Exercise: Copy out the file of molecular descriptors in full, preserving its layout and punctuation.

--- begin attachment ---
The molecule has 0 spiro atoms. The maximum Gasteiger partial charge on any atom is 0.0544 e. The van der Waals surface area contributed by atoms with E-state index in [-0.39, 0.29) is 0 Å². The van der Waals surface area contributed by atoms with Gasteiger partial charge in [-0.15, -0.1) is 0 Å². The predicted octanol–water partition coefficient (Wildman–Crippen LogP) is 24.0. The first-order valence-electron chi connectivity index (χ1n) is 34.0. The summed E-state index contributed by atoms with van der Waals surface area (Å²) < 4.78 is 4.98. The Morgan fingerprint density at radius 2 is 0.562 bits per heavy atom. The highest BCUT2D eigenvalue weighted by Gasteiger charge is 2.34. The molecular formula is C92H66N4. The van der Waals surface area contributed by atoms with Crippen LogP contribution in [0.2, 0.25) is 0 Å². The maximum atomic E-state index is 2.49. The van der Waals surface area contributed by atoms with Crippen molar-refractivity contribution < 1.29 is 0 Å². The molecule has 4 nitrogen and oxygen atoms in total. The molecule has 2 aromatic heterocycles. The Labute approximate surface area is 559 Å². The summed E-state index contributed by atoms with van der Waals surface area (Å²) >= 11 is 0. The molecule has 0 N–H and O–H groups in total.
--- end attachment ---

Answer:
The molecule has 0 spiro atoms. The maximum Gasteiger partial charge on any atom is 0.0544 e. The van der Waals surface area contributed by atoms with E-state index in [-0.39, 0.29) is 0 Å². The van der Waals surface area contributed by atoms with Gasteiger partial charge in [-0.15, -0.1) is 0 Å². The predicted octanol–water partition coefficient (Wildman–Crippen LogP) is 24.0. The first-order valence-electron chi connectivity index (χ1n) is 34.0. The summed E-state index contributed by atoms with van der Waals surface area (Å²) < 4.78 is 4.98. The Morgan fingerprint density at radius 2 is 0.562 bits per heavy atom. The highest BCUT2D eigenvalue weighted by Gasteiger charge is 2.34. The molecular formula is C92H66N4. The van der Waals surface area contributed by atoms with Crippen LogP contribution in [0.2, 0.25) is 0 Å². The maximum atomic E-state index is 2.49. The van der Waals surface area contributed by atoms with Crippen molar-refractivity contribution < 1.29 is 0 Å². The molecule has 4 nitrogen and oxygen atoms in total. The molecule has 2 aromatic heterocycles. The Labute approximate surface area is 559 Å². The summed E-state index contributed by atoms with van der Waals surface area (Å²) >= 11 is 0. The molecule has 0 N–H and O–H groups in total.